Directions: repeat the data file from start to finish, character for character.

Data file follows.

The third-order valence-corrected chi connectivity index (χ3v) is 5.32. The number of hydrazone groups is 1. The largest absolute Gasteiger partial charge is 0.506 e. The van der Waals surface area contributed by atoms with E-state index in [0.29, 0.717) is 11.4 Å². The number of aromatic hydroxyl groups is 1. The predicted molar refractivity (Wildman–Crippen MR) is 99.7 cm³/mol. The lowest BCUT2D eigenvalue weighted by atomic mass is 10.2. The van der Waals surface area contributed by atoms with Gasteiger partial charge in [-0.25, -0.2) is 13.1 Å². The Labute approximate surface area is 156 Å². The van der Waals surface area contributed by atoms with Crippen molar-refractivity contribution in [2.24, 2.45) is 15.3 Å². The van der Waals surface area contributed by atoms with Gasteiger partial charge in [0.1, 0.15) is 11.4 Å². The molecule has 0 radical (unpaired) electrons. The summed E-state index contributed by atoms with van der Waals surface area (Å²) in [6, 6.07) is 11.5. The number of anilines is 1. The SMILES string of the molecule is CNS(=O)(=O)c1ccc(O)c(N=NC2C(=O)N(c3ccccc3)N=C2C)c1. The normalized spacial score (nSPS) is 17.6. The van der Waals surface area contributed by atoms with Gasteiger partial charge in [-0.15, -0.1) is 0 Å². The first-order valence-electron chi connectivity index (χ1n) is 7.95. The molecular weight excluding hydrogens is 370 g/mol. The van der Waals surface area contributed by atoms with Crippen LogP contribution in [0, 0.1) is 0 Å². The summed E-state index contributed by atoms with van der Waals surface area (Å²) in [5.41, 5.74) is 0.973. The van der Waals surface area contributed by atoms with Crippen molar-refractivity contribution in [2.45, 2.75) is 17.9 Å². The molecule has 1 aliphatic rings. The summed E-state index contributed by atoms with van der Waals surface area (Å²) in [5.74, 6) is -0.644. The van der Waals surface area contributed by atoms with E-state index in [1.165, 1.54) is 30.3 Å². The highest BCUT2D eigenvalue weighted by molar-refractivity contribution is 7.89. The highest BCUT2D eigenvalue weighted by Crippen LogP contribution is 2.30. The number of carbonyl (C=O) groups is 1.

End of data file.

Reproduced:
The third-order valence-corrected chi connectivity index (χ3v) is 5.32. The number of hydrazone groups is 1. The largest absolute Gasteiger partial charge is 0.506 e. The van der Waals surface area contributed by atoms with E-state index in [0.29, 0.717) is 11.4 Å². The number of aromatic hydroxyl groups is 1. The predicted molar refractivity (Wildman–Crippen MR) is 99.7 cm³/mol. The lowest BCUT2D eigenvalue weighted by atomic mass is 10.2. The van der Waals surface area contributed by atoms with Gasteiger partial charge in [-0.25, -0.2) is 13.1 Å². The Labute approximate surface area is 156 Å². The van der Waals surface area contributed by atoms with Crippen molar-refractivity contribution in [2.24, 2.45) is 15.3 Å². The van der Waals surface area contributed by atoms with Gasteiger partial charge in [0.1, 0.15) is 11.4 Å². The molecule has 0 radical (unpaired) electrons. The summed E-state index contributed by atoms with van der Waals surface area (Å²) in [6, 6.07) is 11.5. The number of anilines is 1. The SMILES string of the molecule is CNS(=O)(=O)c1ccc(O)c(N=NC2C(=O)N(c3ccccc3)N=C2C)c1. The normalized spacial score (nSPS) is 17.6. The van der Waals surface area contributed by atoms with Gasteiger partial charge in [-0.15, -0.1) is 0 Å². The first-order valence-electron chi connectivity index (χ1n) is 7.95. The molecular weight excluding hydrogens is 370 g/mol. The van der Waals surface area contributed by atoms with Crippen LogP contribution in [0, 0.1) is 0 Å². The summed E-state index contributed by atoms with van der Waals surface area (Å²) in [5.41, 5.74) is 0.973. The van der Waals surface area contributed by atoms with Crippen molar-refractivity contribution in [2.45, 2.75) is 17.9 Å². The molecule has 1 aliphatic rings. The summed E-state index contributed by atoms with van der Waals surface area (Å²) in [5.74, 6) is -0.644. The van der Waals surface area contributed by atoms with E-state index in [1.165, 1.54) is 30.3 Å². The highest BCUT2D eigenvalue weighted by molar-refractivity contribution is 7.89. The highest BCUT2D eigenvalue weighted by Crippen LogP contribution is 2.30. The number of carbonyl (C=O) groups is 1.